No. Some occupations such as certain farm workers, people who work on fishing boats, real estate salespeople and automobile salespeople are exempt from the overtime provisions. There are other groups of workers who are also exempt.
Also, certain industries, such as construction, are treated differently under the overtime rules as are certain groups of workers such as managers and supervisors.
In general, overtime pay is 1 ½ times an employee's regular wage. For example, if an employee makes $14 per hour, the employee's overtime wage would be $21 per hour.
In general, an employee must work more than 48 hours in a week (7 days) before being entitled to overtime pay. Overtime pay would attach to those hours worked in excess of 48 hours in one week. For example, if the employee worked 50 hours in one week the employee would be paid regular pay for 48 hours and overtime pay for the other two hours.
Yes. The Code overall applies to salaried employees.
To calculate the hourly rate, divide the employee's salary (per week) by the employee's regular hours worked per week. If there are no set hours, the number of hours should be a fair representation of a normal work week. Then, calculate the overtime amount due by multiplying the employee's wage per hour by the number of overtime hours worked (over 48 hours per week).
For example, if the employee's contract says the employee works 40 hours a week for a salary of $600, that means the employee's hourly wage is $15 per hour. Therefore the employee's overtime pay would be $22.50 per hour.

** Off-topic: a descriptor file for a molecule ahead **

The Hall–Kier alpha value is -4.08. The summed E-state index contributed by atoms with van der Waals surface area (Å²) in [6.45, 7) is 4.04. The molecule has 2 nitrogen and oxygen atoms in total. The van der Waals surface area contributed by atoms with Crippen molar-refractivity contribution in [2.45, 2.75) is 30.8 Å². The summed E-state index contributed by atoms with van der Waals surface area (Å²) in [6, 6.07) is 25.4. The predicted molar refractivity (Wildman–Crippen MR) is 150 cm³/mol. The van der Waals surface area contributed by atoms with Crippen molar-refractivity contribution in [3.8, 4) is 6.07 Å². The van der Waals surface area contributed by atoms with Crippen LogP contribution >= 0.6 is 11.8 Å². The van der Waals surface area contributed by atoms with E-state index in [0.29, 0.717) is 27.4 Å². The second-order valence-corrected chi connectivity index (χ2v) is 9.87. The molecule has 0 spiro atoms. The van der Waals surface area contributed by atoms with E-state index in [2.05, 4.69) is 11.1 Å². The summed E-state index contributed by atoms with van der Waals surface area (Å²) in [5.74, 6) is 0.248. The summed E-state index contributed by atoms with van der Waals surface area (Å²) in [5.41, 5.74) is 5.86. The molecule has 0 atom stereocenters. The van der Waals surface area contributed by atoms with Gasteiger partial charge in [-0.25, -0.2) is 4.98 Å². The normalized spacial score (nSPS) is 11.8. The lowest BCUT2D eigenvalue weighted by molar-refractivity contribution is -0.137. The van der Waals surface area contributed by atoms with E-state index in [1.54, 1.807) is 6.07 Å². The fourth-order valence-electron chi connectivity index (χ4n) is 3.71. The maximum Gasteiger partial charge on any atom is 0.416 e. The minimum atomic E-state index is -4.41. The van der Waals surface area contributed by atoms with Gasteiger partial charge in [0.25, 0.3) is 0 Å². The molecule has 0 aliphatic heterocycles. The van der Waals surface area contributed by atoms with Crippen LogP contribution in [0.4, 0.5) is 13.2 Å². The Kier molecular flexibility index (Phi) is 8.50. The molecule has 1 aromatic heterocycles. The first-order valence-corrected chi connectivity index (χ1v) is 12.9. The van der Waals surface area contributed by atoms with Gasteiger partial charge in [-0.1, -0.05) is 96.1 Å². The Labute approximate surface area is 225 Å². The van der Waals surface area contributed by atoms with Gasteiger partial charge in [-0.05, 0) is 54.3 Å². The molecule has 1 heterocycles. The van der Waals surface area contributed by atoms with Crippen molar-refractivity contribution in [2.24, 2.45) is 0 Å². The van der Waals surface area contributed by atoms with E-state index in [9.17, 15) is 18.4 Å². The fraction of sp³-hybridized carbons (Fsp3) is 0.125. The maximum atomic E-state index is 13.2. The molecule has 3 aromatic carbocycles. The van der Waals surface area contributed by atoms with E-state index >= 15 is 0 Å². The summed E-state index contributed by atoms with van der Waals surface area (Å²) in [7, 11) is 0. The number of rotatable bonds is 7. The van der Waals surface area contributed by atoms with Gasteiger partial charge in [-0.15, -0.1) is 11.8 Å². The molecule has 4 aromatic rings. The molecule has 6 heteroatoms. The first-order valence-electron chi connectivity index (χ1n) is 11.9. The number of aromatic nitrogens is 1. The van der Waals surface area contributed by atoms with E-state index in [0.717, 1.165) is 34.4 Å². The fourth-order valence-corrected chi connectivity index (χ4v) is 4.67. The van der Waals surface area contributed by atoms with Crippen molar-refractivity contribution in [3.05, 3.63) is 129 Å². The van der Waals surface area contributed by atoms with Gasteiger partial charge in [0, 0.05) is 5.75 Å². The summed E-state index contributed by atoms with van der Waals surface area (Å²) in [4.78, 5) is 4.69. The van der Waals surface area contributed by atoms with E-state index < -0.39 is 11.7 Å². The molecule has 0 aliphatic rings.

In general, employers are not required to pay overtime until the employee has worked more than 48 hours in a week.
Such an agreement would not be valid - the Code would still apply. No one can agree to anything that is contrary to the Code.
In general, managers and supervisors are entitled to overtime at 1 ½ times the minimum wage, after 48 hours worked in a week.
The following will help define manager/supervisor. Does the employee:
The overtime provisions contained in the Minimum Wage Order (Construction and Property Maintenance) apply to the construction industry. In general, employees of the construction industry are entitled to receive 1½ their regular wage after 110 hours worked over two weeks. For example, if a construction worker worked 112 hours over a two week period, the employee would be entitled to 110 hours at the employee's regular wage and the other two hours at 1½ times the employee's regular wage.